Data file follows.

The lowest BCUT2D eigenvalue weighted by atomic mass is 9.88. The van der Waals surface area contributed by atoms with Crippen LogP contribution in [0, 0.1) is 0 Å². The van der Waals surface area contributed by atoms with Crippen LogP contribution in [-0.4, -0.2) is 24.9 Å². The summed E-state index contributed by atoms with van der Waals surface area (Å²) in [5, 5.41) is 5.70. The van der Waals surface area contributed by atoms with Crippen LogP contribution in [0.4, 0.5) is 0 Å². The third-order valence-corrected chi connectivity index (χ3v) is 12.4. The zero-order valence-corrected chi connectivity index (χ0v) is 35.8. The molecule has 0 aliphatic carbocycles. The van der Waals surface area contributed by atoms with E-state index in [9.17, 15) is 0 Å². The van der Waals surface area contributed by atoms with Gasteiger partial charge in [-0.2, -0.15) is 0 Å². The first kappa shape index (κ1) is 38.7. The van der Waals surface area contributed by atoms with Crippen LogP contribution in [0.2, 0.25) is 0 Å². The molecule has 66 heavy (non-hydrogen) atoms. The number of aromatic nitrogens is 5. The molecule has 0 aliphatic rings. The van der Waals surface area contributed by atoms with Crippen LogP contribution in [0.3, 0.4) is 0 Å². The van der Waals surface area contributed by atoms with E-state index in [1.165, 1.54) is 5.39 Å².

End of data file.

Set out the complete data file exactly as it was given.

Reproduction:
The lowest BCUT2D eigenvalue weighted by atomic mass is 9.88. The van der Waals surface area contributed by atoms with Crippen LogP contribution in [0, 0.1) is 0 Å². The van der Waals surface area contributed by atoms with Crippen LogP contribution in [-0.4, -0.2) is 24.9 Å². The summed E-state index contributed by atoms with van der Waals surface area (Å²) in [5, 5.41) is 5.70. The van der Waals surface area contributed by atoms with Crippen LogP contribution in [0.4, 0.5) is 0 Å². The third-order valence-corrected chi connectivity index (χ3v) is 12.4. The zero-order valence-corrected chi connectivity index (χ0v) is 35.8. The molecule has 0 aliphatic carbocycles. The van der Waals surface area contributed by atoms with E-state index in [9.17, 15) is 0 Å². The van der Waals surface area contributed by atoms with Gasteiger partial charge in [-0.2, -0.15) is 0 Å². The first kappa shape index (κ1) is 38.7. The van der Waals surface area contributed by atoms with Crippen LogP contribution in [0.2, 0.25) is 0 Å². The molecule has 66 heavy (non-hydrogen) atoms. The number of aromatic nitrogens is 5. The molecule has 0 aliphatic rings. The van der Waals surface area contributed by atoms with Crippen LogP contribution in [0.3, 0.4) is 0 Å². The van der Waals surface area contributed by atoms with E-state index in [1.165, 1.54) is 5.39 Å².